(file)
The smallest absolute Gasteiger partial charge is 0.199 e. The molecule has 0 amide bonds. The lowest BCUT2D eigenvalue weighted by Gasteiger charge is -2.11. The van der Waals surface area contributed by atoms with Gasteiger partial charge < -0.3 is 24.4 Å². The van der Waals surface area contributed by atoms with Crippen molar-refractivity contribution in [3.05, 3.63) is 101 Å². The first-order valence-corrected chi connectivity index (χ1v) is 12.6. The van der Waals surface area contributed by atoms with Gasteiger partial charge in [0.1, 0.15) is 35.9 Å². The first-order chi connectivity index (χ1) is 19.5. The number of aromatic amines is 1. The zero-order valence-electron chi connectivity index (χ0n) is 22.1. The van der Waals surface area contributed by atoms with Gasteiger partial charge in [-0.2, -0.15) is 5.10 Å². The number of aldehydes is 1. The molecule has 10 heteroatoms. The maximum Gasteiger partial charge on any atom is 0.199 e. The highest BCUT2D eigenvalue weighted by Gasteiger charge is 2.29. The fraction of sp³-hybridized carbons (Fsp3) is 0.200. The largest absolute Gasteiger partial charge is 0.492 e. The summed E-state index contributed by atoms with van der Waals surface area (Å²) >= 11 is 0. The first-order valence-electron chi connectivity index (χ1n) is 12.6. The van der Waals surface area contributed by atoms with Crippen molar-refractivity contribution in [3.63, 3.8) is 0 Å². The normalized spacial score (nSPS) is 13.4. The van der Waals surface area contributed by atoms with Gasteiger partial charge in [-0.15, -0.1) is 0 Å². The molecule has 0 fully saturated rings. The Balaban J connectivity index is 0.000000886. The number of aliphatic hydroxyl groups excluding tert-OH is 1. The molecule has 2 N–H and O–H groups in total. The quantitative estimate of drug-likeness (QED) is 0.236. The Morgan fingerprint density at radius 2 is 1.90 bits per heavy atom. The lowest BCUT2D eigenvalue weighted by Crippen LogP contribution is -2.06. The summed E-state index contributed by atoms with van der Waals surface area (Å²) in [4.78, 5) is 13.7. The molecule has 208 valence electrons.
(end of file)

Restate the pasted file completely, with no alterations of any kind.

The smallest absolute Gasteiger partial charge is 0.199 e. The molecule has 0 amide bonds. The lowest BCUT2D eigenvalue weighted by Gasteiger charge is -2.11. The van der Waals surface area contributed by atoms with Gasteiger partial charge < -0.3 is 24.4 Å². The van der Waals surface area contributed by atoms with Crippen molar-refractivity contribution in [3.05, 3.63) is 101 Å². The first-order valence-corrected chi connectivity index (χ1v) is 12.6. The van der Waals surface area contributed by atoms with Gasteiger partial charge in [0.1, 0.15) is 35.9 Å². The first-order chi connectivity index (χ1) is 19.5. The number of aromatic amines is 1. The zero-order valence-electron chi connectivity index (χ0n) is 22.1. The van der Waals surface area contributed by atoms with Gasteiger partial charge in [-0.2, -0.15) is 5.10 Å². The number of aldehydes is 1. The molecule has 10 heteroatoms. The maximum Gasteiger partial charge on any atom is 0.199 e. The highest BCUT2D eigenvalue weighted by Gasteiger charge is 2.29. The fraction of sp³-hybridized carbons (Fsp3) is 0.200. The largest absolute Gasteiger partial charge is 0.492 e. The summed E-state index contributed by atoms with van der Waals surface area (Å²) >= 11 is 0. The first-order valence-electron chi connectivity index (χ1n) is 12.6. The van der Waals surface area contributed by atoms with Crippen molar-refractivity contribution in [3.63, 3.8) is 0 Å². The normalized spacial score (nSPS) is 13.4. The van der Waals surface area contributed by atoms with Gasteiger partial charge in [-0.15, -0.1) is 0 Å². The molecule has 0 fully saturated rings. The Balaban J connectivity index is 0.000000886. The number of aliphatic hydroxyl groups excluding tert-OH is 1. The molecule has 2 N–H and O–H groups in total. The quantitative estimate of drug-likeness (QED) is 0.236. The Morgan fingerprint density at radius 2 is 1.90 bits per heavy atom. The lowest BCUT2D eigenvalue weighted by Crippen LogP contribution is -2.06. The summed E-state index contributed by atoms with van der Waals surface area (Å²) in [4.78, 5) is 13.7. The molecule has 208 valence electrons.